However in developing countries, where most of the installed HRES are off-grid, such as in Lebanon, which had a solar PV systems peak in the last three years, the dumped energy challenges are still non tackled.
Focusing on the case of Lebanon, a country that faces a complete collapse of public services following a unique financial and economic crisis, many citizens, communities and businesses turned into installing off-grid photovoltaic (PV) electricity systems to cover their electricity needs. It is estimated that around one Gigawatt (GW) of solar rooftop PV systems have been installed over the course of the last three years. However, due to the intermittent and weather-dependent nature of the electric output generated from PV systems, and despite the usage of storage technologies in the form of batteries, off-grid systems are generating a high share of excess electricity production that goes into waste: At any point in time when the PV output exceeds the instantaneous load and the batteries are fully charged, the produced electricity goes to waste. Previous publications has shown that the share of wasted electricity from the total production can easily exceed 30% reaching 70% in PV installations designed for water pumping.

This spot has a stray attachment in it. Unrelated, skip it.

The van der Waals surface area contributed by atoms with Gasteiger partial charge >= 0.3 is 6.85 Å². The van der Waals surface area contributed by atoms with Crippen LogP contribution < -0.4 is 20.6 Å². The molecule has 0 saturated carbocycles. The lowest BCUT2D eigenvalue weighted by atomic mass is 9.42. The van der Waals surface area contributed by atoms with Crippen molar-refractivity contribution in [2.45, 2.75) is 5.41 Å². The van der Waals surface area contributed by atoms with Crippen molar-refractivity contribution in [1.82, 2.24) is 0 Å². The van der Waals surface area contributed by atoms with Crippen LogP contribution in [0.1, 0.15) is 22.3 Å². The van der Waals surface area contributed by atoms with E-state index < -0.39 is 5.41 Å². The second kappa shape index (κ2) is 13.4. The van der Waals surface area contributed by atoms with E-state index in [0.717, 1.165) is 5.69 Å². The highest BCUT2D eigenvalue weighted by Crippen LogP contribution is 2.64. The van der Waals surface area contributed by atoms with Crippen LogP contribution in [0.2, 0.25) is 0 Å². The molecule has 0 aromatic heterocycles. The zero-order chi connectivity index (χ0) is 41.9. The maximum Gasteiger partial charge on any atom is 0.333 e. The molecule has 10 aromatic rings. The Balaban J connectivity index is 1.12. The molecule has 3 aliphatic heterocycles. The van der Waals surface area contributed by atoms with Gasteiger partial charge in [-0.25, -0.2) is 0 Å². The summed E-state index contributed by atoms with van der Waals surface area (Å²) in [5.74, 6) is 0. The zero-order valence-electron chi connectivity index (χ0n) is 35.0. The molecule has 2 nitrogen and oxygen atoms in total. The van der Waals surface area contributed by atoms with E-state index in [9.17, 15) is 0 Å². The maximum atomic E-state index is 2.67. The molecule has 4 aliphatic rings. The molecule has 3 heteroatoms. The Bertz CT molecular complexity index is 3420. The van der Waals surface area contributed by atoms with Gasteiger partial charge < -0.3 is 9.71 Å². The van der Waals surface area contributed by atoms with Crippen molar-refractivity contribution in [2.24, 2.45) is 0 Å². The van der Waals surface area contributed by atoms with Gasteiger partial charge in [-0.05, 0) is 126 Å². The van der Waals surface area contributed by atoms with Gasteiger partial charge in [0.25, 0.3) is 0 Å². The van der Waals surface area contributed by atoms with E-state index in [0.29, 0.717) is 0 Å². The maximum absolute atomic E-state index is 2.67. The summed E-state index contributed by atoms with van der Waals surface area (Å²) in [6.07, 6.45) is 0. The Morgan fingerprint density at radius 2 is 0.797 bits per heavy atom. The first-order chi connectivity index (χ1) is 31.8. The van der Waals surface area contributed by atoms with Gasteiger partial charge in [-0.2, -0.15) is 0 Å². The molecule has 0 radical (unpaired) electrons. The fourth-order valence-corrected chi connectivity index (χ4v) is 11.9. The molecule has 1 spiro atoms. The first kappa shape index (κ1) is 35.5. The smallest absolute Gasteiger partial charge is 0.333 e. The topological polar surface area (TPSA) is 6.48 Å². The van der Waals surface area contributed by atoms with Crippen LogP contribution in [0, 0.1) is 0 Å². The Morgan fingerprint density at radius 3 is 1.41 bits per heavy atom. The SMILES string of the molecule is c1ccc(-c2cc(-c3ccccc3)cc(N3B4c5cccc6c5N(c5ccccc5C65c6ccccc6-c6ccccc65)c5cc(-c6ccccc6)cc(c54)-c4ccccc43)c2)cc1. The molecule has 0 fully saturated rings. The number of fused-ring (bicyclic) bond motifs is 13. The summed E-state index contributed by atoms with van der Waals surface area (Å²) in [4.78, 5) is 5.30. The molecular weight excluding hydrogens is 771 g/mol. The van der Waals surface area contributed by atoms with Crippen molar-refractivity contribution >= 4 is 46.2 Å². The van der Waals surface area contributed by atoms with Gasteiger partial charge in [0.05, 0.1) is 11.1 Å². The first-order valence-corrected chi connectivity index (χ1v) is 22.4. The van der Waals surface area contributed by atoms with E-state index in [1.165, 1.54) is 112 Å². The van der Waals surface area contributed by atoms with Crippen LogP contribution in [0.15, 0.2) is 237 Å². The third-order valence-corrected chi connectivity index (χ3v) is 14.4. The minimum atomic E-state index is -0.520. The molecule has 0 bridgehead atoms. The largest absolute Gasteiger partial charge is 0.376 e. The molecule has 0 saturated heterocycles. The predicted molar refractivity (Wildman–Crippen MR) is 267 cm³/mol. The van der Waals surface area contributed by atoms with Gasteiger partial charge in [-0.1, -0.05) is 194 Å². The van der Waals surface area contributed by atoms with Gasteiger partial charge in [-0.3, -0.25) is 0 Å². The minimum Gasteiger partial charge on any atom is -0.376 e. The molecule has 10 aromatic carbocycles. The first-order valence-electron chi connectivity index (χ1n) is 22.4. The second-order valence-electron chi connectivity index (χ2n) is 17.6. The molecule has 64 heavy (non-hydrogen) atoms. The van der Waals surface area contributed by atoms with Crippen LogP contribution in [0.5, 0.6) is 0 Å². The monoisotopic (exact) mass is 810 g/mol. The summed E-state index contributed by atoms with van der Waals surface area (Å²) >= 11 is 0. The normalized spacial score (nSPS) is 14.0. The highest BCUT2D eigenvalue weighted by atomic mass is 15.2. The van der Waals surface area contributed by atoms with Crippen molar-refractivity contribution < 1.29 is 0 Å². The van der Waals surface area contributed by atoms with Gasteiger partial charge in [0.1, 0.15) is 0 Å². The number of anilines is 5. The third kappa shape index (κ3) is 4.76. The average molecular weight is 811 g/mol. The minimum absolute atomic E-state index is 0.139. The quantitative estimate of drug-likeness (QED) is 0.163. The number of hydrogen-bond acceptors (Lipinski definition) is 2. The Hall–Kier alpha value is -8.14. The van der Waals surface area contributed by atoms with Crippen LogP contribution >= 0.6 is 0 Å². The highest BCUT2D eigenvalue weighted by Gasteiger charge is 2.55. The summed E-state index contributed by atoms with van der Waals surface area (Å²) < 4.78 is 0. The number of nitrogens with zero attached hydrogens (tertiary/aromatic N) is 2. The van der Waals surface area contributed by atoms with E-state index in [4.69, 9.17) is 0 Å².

The presence of excess electricity makes up a remarkable limitation to the wider implementation of renewable capacity in off-grid hybrid systems. Surplus power induce reductions in energy efficiency, power supply reliability, total system stability, and affordability of renewable based systems. High surplus electricity can lead to energy waste, and decreasing it may impose additional costs on the HRES. Yet, previous studies have given less interest to enhancing this parameter, where the cause behind that is the main goal of prioritizing reducing energy costs and producing cleaner energy with renewable sources.